By Kirsten Powers (Convergent Books, 2021)
To say that grace is in desperately short supply in our public discourse is one thing. To delve into the hard work of identifying why and what can be done about it is quite another. This is the admirable project CNN senior political analyst Kirsten Powers sets for herself in Saving Grace.
Few of us likely have experienced political fervor and cultural divides on the scale and intensity that Powers has. As a regular member of political panels across the spectrum, she has received hate mail and threats and has been told by the police to upgrade her home security based on serious online targeting. Most would not turn this into the impetus to better understand radically different points of view, let alone look inward. Thankfully Powers is not like most, and Saving Grace offers rich insights drawn from sociology, psychology, theology, and her own hard-won wisdom.
Powers opts for a type of personal storytelling that illuminates how she has embraced and sustains a disposition of grace toward others, without compromising her beliefs or deeply held values. This is accomplished through changing our perspective; acknowledging our tendency to “other” or even demonize people with different views; and recognizing our own frequent “confirmation-bias.” It also entails deeper personal work, such as processing past traumas, creating boundaries, and seeking forgiveness and reconciliation when we have wronged others. She applies these to real-world examples that show just how challenging these situations can be.
The text is also enriched by a thoughtful engagement with her Catholic faith. Particularly helpful is her consideration of Jesus’ engagement in healthy conflict. Passages like these reveal her nuanced approach while still encouraging us to not just ask for grace, but to offer grace.
—John Christman, S.S.S.
By Tommy Tighe (Ave Maria Press, 2021)
As someone living with mental illness, I am skeptical of religious books about mental illness. St. Dymphna’s Playbook was no different. When I began, I was certain that I would come away disillusioned by more advice to just “pray it away.” But from the start, Tommy Tighe says, “This is not meant to be a self-help book. . . . My hope is that this book provides the impetus for our Catholic church to bring our mental health struggles out into the open without stigma and with a plan for moving forward.”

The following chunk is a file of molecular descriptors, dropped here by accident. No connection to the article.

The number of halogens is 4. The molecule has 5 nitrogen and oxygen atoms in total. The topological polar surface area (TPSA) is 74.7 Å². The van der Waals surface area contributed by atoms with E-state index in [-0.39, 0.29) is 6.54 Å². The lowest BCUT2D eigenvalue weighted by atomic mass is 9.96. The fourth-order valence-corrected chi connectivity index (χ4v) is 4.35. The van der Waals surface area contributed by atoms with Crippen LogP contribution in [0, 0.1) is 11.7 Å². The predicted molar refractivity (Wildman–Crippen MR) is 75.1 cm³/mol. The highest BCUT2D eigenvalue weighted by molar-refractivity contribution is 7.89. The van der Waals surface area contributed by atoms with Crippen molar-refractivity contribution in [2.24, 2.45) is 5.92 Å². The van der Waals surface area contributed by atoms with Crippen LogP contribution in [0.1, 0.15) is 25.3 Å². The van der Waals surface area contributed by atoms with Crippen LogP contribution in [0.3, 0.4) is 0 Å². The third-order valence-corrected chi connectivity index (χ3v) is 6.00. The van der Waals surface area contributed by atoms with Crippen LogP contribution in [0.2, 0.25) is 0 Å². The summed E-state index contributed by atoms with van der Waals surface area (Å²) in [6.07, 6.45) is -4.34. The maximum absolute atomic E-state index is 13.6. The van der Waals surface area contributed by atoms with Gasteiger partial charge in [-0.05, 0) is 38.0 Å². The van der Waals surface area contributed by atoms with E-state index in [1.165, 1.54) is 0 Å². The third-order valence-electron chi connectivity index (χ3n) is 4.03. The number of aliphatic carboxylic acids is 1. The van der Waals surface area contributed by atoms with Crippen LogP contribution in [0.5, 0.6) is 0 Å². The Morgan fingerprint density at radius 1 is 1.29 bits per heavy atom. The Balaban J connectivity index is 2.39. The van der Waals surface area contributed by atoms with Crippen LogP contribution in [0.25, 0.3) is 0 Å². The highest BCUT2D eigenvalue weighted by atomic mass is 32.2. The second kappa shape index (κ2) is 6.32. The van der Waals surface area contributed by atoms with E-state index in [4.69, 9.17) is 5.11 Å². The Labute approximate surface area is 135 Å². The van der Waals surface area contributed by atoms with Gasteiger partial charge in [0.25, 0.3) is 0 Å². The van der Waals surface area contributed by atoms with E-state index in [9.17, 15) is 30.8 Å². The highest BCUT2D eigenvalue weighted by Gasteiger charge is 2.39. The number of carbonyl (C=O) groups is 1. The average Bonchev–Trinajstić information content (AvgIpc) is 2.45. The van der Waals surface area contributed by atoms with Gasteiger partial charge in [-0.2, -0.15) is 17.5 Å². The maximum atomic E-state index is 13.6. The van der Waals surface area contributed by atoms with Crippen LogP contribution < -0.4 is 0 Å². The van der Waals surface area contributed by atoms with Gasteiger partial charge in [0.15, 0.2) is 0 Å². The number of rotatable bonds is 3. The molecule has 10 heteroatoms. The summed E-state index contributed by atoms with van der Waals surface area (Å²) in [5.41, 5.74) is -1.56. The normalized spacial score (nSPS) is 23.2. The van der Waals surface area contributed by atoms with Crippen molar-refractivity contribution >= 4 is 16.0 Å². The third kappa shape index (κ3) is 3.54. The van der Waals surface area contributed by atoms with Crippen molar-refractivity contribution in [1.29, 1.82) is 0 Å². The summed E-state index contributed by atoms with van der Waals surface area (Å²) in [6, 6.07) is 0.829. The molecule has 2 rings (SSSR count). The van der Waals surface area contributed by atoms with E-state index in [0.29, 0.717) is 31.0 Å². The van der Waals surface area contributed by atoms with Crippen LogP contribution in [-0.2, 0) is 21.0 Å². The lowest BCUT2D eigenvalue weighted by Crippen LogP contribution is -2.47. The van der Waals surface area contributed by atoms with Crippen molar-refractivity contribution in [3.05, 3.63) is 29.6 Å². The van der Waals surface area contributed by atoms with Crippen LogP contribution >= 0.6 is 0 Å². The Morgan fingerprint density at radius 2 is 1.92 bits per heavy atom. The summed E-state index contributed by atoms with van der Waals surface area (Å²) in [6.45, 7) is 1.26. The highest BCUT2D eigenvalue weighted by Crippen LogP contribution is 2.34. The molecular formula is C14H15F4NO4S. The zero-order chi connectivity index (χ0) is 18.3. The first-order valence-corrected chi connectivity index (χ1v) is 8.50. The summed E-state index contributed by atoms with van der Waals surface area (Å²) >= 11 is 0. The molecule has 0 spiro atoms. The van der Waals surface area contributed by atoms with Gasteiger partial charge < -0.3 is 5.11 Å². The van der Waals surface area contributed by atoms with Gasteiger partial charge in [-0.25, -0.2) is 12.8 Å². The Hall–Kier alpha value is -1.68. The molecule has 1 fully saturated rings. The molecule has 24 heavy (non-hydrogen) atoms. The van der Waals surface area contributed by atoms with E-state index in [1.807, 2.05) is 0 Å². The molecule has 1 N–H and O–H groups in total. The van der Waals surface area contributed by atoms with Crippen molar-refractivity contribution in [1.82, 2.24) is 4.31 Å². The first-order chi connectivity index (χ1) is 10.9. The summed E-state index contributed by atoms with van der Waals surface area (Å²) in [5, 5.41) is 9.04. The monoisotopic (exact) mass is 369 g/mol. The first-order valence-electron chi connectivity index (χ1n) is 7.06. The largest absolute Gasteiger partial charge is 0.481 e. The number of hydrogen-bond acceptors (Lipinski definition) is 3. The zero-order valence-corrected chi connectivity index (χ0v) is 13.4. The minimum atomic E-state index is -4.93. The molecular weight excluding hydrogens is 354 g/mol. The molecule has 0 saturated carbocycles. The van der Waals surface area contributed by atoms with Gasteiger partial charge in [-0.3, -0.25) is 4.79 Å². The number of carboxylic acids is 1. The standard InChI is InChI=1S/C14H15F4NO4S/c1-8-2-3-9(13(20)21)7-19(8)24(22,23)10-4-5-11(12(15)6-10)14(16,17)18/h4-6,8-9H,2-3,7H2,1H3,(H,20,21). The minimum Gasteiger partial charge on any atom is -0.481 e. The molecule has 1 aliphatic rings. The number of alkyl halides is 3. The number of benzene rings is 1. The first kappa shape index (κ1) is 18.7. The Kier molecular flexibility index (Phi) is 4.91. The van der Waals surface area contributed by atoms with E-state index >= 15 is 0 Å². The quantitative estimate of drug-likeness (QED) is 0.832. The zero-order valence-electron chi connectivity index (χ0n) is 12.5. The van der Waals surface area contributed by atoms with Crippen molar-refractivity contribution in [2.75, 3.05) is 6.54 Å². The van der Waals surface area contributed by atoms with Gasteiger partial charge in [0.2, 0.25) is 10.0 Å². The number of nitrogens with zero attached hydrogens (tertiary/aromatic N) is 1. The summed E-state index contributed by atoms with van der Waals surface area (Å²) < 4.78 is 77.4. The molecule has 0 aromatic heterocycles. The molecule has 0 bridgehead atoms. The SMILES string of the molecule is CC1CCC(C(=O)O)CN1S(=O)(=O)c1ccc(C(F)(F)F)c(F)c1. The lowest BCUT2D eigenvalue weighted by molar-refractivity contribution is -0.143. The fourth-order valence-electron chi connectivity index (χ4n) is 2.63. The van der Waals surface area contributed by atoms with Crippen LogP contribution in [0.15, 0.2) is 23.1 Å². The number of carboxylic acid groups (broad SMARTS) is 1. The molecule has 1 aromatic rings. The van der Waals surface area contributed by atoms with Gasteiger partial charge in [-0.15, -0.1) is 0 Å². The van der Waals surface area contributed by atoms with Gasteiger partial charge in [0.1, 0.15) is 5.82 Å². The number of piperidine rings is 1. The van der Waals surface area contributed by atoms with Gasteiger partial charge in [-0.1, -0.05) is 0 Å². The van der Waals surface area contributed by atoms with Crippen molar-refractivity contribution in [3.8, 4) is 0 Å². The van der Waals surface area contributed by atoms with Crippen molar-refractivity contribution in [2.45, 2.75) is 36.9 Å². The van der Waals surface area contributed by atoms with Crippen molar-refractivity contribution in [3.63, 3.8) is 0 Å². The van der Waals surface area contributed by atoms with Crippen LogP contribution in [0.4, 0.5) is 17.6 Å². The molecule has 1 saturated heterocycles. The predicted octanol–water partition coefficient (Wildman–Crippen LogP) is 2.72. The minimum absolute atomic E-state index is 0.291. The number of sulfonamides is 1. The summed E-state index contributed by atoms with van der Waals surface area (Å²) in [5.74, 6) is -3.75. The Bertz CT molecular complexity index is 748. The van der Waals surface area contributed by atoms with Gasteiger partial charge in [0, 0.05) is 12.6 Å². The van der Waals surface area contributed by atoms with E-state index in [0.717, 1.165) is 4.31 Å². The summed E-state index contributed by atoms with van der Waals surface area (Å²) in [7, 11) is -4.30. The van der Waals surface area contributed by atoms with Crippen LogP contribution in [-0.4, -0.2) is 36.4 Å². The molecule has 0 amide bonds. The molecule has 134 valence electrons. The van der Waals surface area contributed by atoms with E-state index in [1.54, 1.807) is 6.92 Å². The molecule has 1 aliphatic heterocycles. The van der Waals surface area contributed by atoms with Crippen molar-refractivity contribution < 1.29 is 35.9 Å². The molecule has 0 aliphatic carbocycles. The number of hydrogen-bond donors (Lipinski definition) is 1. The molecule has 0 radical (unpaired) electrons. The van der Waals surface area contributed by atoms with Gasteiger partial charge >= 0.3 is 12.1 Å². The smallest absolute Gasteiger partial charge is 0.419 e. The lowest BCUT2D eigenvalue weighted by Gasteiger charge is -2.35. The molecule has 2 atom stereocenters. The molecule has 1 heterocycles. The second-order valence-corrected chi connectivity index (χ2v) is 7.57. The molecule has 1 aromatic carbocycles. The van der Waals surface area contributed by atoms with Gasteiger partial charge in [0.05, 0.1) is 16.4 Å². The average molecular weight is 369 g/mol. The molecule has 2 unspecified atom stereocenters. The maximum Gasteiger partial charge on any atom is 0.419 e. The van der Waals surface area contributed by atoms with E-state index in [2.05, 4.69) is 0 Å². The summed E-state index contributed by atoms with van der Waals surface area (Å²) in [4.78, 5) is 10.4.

He divides the book into five sections: Depression, Anxiety, Trauma, Relationships, and Grief. Within each section are chapters dedicated to individual mental health struggles like OCD, PTSD, fatigue, and abusive relationships. Tighe explains each phenomenon, offers practical advice in moving forward with the issue, and suggests avenues to seek help, which he backs up with credible research.
Tighe is a mental health professional, but he doesn’t come off as preachy or overintellectual. Instead, he makes each chapter relatable by sharing experiences from his own mental battles and giving advice from the Bible for each situation to show that “God is there, silently suffering alongside us.”
He follows up each section with “what the saints have to say,” showing us how different saints grappled with the same illnesses. (St. Óscar Romero was diagnosed with OCD, and St. Padre Pio dealt with severe anxiety.) I came away thinking that maybe the saints are more relatable to those of us who are mentally ill than we think. While you won’t find a how-to book or personal memoir here, you will find an avenue to begin a dialogue on mental illness within your community. As Tighe says, “We have to . . . let people know that they aren’t alone, and normalize not only the sharing of our experiences but also the experiences themselves.”
By Gregory Mellema (Notre Dame Press, 2021)
In this concise treatment, Mellema summarizes the traditional theologies and contemporary ethics regarding the concept of sin.
By Jon M. Sweeney (Broadleaf Books, 2021)
Learn to befriend your fears and uncertainty in these dark times with advice from the life of St. Francis.
By Danté Stewart (Convergent Books, 2021)
Stewart describes a Black man’s journey out of the violence and microaggressions of the American church and into the healing pursuit of true faith.